Strawberry picking Robots

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Well this is not the first time we have seen robots harvesting food and probably not the last but a team in Japan has created a robot that selectively picks strawberries that are at least 80% red.  Though this might be good enough for the average consumer at the grocery store, I would personally insist on closer to 95% and hold off until they are a slightly darker red for some extra delicious super ripe berries.

They estimate that this robot can reduce picking time by by 40% but at 9 seconds a berry I am pretty sure I can easily keep up with this monster…though I eventually have to sleep and eat so the numbers may work out.  I also would have to make the assumption that this is being targeted for growing hydroponic strawberries given even with my primitive human vision I need to move some leaves around to see most of the berries I pick in my back yard.

There is no word on the cost of this strawberry picking robot but you can check out a video of this bad boy in action below.

7 Responses to “Strawberry picking Robots”

  1. Eliza Says:

    My robot-phobic boyfriend will be horrified when I show him this. I’m not surprised they only shoot for 80% red, that explains the less-than-stellar flavor of supermarket berries.


  2. The Cheap Vegetable Gardener Says:

    It is also 80% of one side of the berry…given in my experince the side not facing the sun is more than likely lighter than the front on average you probably will have an overall berry less than 80% red. Though this could be resolved by restricting to a specific hue of red which would be great as my own robotic strawberry butler to bring me fresh berries for breakfast every morning during the spring/summer.


  3. Matthew Says:

    Wonderful. Not only can we continue to have mass-produced tasteless food trucked thousands of miles to our stores, but now we can also rest assured knowing that neither dirt nor dirty human harvesters (both of which are really less than sterile, when you think about it) were needed to bring it to us. Terrific, bring on more factory robot fruits! Except of course for all of the now-unemployed strawberry pickers and the fact that we might as well just subsist on nutrient pills for all of the connection our “food” has with anything that could be called “nature” or “wholesome.” 🙁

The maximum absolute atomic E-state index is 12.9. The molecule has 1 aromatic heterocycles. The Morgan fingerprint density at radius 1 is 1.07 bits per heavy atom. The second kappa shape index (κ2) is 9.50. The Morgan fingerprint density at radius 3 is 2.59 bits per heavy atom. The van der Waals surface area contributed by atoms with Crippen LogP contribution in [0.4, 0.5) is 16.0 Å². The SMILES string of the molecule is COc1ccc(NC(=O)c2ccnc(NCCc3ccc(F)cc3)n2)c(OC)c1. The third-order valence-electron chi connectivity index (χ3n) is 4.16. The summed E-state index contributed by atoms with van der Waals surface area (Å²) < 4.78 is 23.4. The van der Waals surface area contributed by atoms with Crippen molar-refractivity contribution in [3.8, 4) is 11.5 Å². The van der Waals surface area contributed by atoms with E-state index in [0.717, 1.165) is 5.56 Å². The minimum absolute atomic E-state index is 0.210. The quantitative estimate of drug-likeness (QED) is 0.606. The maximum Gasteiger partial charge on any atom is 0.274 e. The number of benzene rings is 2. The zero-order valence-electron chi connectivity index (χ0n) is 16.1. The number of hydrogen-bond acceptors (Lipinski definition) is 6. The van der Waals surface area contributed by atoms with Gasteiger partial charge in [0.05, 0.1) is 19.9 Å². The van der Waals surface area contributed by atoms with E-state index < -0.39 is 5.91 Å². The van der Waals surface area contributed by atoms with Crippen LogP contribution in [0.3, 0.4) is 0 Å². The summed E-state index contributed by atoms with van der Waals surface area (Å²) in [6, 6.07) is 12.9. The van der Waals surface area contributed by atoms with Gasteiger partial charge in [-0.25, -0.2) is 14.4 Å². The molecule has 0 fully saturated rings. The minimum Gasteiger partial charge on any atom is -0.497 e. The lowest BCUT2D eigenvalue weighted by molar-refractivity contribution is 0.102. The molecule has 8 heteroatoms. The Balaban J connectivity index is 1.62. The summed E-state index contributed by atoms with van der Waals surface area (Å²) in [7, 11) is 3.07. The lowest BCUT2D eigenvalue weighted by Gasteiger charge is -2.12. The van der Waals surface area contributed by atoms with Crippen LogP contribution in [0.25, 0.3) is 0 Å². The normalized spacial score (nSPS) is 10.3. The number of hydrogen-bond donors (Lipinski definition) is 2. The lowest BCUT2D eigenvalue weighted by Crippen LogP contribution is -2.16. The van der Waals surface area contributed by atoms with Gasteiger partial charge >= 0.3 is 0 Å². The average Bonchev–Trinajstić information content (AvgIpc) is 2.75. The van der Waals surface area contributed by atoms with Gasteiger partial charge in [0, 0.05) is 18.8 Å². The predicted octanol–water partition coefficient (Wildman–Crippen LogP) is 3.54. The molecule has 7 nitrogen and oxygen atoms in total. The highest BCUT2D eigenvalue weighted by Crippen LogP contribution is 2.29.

4. The Cheap Vegetable Gardener Says:

    Matthew, sad part is given most of our non-hydroponic food is grown in lifeless “dirt” instead of healthy soil not sure if one is really better than the other…though I know my garden strawberries beat both of them out 🙂


  5. Growing Vegetables Says:

    No wonder I have all the children on the estate trying to pinch my home grown strawberries. Not that I mind too much as it has given me the chance to expalin to them why they taste so much better than the ones their parents buy from the shops.


  6. Hannah T. Says:

    But there is a beauty in this that you guys are missing out on: sure, the strawberries the robot picks are not perfect, but this is so much more efficient that if it is ever implemented on a mass scale, the price of strawberries will go down. More people will be able to eat healthy, delicious strawberries more often, for less money, and eventually the technology will get better as it reaches wide adoption.

    Every advance in farming technology has only enabled more people to have better choices in what they can eat: 100 years ago, nobody in Canada would have been able to get oranges in January, but now they’re just a standard part of a healthy diet.

    So sure, to a few purists, things like this might seem terrible, but in reality now we can all find more quantity and types of fruits/vegetables at any standard grocery store than we would have been able to ever at any other point in history.


  7. Glennda Mirabete Says:

    Wait a minute, I wonder how does strawberry plant looks like in your area. I mean, as I see your strawberry here, it looks like a vine. In our area, it looks like a bush.


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